US 240V circuits

I'm looking at monitoring individual circuits in my house...building a custom solution.  The 120V circuits are easy enough...measure the voltage and current and do the typical math.

Where I am questioning myself is on the 240V circuits... is it as simple as measuring the current/voltage on each individual phase and then adding the power of the two together?  I notice there is a red and black wire on each of the 240V breakers...does that really mean anything?

Re: US 240V circuits

If your 240 V load is fed by a two-wire system (i.e. there is no neutral connection), then you only need 1 ct. If you're using the voltage of one leg - neutral, you use that and double the power you read. If you're measuring the full 240 V, obviously you use that for the power calculation.

Re: US 240V circuits

Thanks for responding Robert.  Probably a dumb question...but how do I tell if a neutral is being used?  Lets use for example the Clothes dryer...some internet searching shows that most are connected with 2 hot wires and a neutral.  Does that mean that I should sample across both hot wires and add them together?  They are close enough on the panel that I could clamp a CT around both wires easy enough...and if I understood you correctly, use the 120V voltage measurement and double it to get the voltage to figure out the power.  Or are you saying that the voltage usage is going to be symetrical and I really only need to measure one leg and double it because the draw will be the same across the two legs since it is 240V?

Re: US 240V circuits

"how do I tell if a neutral is being used? " You'll have to do a bit of digging, as a last resort you'll need to open it up and trace the wiring. If there's a third wire (neutral) then it could be that it has pairs of 120 V elements inside and to be sure you must assume that there is a neutral current and you need two CTs to get the total power. Or you could do as Fig. 3c. in EmonTx - Use in North America.

The underlying assumption is that the voltages on the two legs are identical, so if you're looking to measure a 240 V load (no neutral) you either measure the current once and the voltage on one leg and double the product and call it power; or you measure current twice and the voltage on one leg and the power is the product; or you measure the voltage between both legs and one current, and the power is the product as always. What you must not do is measure both currents and double the voltage.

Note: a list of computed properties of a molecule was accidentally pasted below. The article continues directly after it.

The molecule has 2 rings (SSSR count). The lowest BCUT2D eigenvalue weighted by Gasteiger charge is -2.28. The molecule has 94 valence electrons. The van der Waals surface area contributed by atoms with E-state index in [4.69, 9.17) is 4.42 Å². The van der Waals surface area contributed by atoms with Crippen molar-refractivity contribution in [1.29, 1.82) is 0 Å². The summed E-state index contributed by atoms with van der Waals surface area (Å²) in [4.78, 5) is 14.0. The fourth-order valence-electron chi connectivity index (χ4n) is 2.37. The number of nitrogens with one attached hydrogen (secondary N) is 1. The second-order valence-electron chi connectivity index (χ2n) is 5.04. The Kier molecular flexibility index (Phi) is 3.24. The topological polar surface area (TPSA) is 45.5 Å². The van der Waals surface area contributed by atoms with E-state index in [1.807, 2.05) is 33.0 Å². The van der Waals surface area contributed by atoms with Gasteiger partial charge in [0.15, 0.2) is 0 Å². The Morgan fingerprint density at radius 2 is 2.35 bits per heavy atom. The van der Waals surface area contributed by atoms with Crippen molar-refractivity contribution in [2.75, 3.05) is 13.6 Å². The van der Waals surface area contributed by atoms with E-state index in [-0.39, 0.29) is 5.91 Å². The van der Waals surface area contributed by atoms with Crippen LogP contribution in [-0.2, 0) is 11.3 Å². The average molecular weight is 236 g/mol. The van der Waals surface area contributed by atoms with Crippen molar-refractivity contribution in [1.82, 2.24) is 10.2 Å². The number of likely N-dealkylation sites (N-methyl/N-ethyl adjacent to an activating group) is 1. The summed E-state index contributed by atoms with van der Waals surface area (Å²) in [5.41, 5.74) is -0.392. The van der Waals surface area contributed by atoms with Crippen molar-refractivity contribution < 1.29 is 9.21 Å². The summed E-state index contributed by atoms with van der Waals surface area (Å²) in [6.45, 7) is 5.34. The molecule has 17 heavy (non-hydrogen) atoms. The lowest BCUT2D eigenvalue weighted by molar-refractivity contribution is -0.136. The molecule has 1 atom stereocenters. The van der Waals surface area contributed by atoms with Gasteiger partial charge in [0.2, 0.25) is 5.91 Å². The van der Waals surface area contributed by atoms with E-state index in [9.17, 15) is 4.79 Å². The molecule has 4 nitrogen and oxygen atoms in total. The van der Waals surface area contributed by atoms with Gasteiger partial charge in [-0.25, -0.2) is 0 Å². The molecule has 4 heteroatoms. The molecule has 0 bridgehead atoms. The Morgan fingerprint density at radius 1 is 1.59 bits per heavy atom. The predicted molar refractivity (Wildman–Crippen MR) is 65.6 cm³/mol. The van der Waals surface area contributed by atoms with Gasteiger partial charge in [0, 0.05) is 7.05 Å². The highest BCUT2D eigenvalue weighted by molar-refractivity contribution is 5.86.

Re: US 240V circuits

If the label on the dryer says 240 Volts/30 Amps, then your dryer uses the two hot legs to power the heating elements. The neutral is used in conjunction with one hot leg to give 120 Volts to power the lamp inside the drum housing, timer motor, electronics (if any) etc..

Re: US 240V circuits

I think the drum motor is always connected between one leg and neutral isn't it?  i.e. I think they all use 120V motors.

Re: US 240V circuits

Yes, quite right. (I remembered the timer motor, but forgot about the drum!) It's just the heating elements that are powered by 240V.

Re: US 240V circuits

So I think you'll always need 2 CTs to correctly monitor a US dryer (or you do the clever threading trick with the two legs through the one CT).

Re: US 240V circuits

True. I look at it from the angle that the heating element load dwarfs the motor (and ancillary items) portion of the load such that the smaller load is essentially insignificant. But you're right, if the total load is to be take into account, then 2 CTs will be needed.

Re: US 240V circuits

EmonTx - Use in North America: The section about individual loads is getting its diagrams drawn...

Re: US 240V circuits

Yeh, I reckon you could potentially get away with ignoring the electronics and the timer motor, but the drum motor is getting a bit hefty to ignore.  My dryer sucks about 130W in "airing" mode (and cool-down mode).  I guess you could calibrate it away, but the drum motor runs constantly while the heating element comes and goes as required by the thermostat, so it all gets a big ugly.

Re: US 240V circuits

I figured 130W compared to 6.7kW was so small, it wasn't going to make enough of a difference to be concerned with. We did a load of drying today. The dryer ran for an hour, so the 130W motor (going on the premise mine is similar to yours) ate about an eighth of a kWh, whereas the total consumption was a bit over 5 kWh.

With that ratio, for me, its "ignorable."

Re: US 240V circuits

compared to 6.7kW

Wow, yours is much beefier than mine.  How many amps is a US 240V dry outlet good for?   Mine is plugged into a standard 10A outlet (240V, 50Hz) and never goes above 2kW.  Here's a typical cycle.  That last 10 minutes or so is the cool-down period with just the drum motor running.

Re: US 240V circuits

A dryer outlet is usually rated at 30A, electric stove/oven at 40A. Both at 240V.

Here's my dryer :

Re: US 240V circuits

Robert,  Thanks for the update...that helps alot!

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